Legal medical issues can be a complex web at the center of it all; acting as a liason between the various parties is a legal nurse consultant. They ensure that nurse departments at health facilities are following legal constraints and protocol, and they provide expert testimony during trial. These professionals usually hold at least an associate's degree and have a state nursing license.
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Legal nurse consultants act as liaisons between physicians, clients, and attorneys. They perform assessments on nursing and hospital facilities and provide expert testimony concerning the activities and duties associated with nursing and healthcare. Some are self-employed, while others work for consulting firms, hospital risk management departments, HMOs, and law firms. At minimum, a legal nurse consultant must be a registered nurse, which requires completion of an associate's degree and passing of the NCLEX-RN exam.
|Required Education||Associate's degree|
|Additional Requirements||State nursing license|
|Projected Job Growth (2014-2024)*||16% for registered nurses|
|Median Salary (2015)*||$67,490 annually for registered nurses|
Source: *U.S. Bureau of Labor Statistics (BLS)
Job Duties of a Legal Nurse Consultant
Nurse consultants offer information and testimony for legal cases concerning personal injury, medical fraud, worker's compensation, risk management, and other areas. Job duties include reviewing documents, preparing exhibits lists, interviewing witnesses and health care professionals, assessing damage, and researching literature in the field in order to render opinions. They may be called upon to provide support not only at trials, but also during the discovery portion of the case, aiding at depositions or being deposed themselves.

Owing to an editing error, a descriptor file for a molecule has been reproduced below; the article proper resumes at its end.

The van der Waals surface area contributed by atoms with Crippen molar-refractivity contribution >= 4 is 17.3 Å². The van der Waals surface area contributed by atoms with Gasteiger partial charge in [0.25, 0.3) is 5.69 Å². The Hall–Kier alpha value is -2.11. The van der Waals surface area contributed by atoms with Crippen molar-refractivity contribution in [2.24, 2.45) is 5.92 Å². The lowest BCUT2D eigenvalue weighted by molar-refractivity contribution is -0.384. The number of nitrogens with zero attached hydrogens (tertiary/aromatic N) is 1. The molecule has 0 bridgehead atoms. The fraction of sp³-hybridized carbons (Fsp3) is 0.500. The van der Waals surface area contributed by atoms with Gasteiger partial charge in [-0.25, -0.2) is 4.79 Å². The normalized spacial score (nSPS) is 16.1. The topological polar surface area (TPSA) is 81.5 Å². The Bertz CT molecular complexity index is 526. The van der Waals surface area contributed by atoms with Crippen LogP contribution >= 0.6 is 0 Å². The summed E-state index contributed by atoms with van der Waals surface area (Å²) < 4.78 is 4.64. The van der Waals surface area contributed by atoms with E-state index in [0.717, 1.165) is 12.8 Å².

Legal nurse consultants must first become registered nurses (RNs). The U.S. Bureau of Labor Statistics describes three educational options for becoming an RN: a nursing diploma program offered by hospitals, a two-year Associate in Science in Nursing, or a four-year Bachelor of Science in Nursing. Students may also pursue 'fast-track' nursing programs for people with bachelor's degrees in areas other than nursing, which typically take two years to complete.
After completing an accredited nursing program, graduates may sit for the NCLEX-RN. This is a standardized test which is the same in all 50 states, the District of Columbia, and all U.S. territories. Passage of the NCLEX-RN awards the nursing license.
While there is no required course of study for becoming a legal nurse consultant, courses are available. Many legal nurse consultants have gotten started by working for attorneys, reviewing medical records or providing expert advice, and slowly building up a consulting practice.
Education programs for legal nurse consultants are offered by colleges, universities, non-profits, and for-profit businesses. Various departments within secondary schools offering programs include schools of nursing, paralegal programs, and continuing education departments. The American Association of Legal Nurse Consultants (AALNC), a non-profit organization founded by practicing legal nurse consultants, administers an educational program called the Legal Nurse Consultant Certified (LNCC). The program is accredited by the American Board of Nursing Specialties.
Salary Info and Job Outlook
The U.S. Bureau of Labor Statistics (BLS) projects that the employment of registered nurses as a group is expected to increase faster than average by about 16% between 2014 and 2024, although more specialized providers may have more job opportunities.The median salary earned by RNs in 2015 was $67,490, as reported by the BLS.
If your interests cross at the intersections of health and law then you might want to consider becoming a nurse consultant. They need a strong understanding of both medical procedures and protocols and the laws that encompass them. If you're interested in this career, the first step is to obtain your associate's degree in nursing.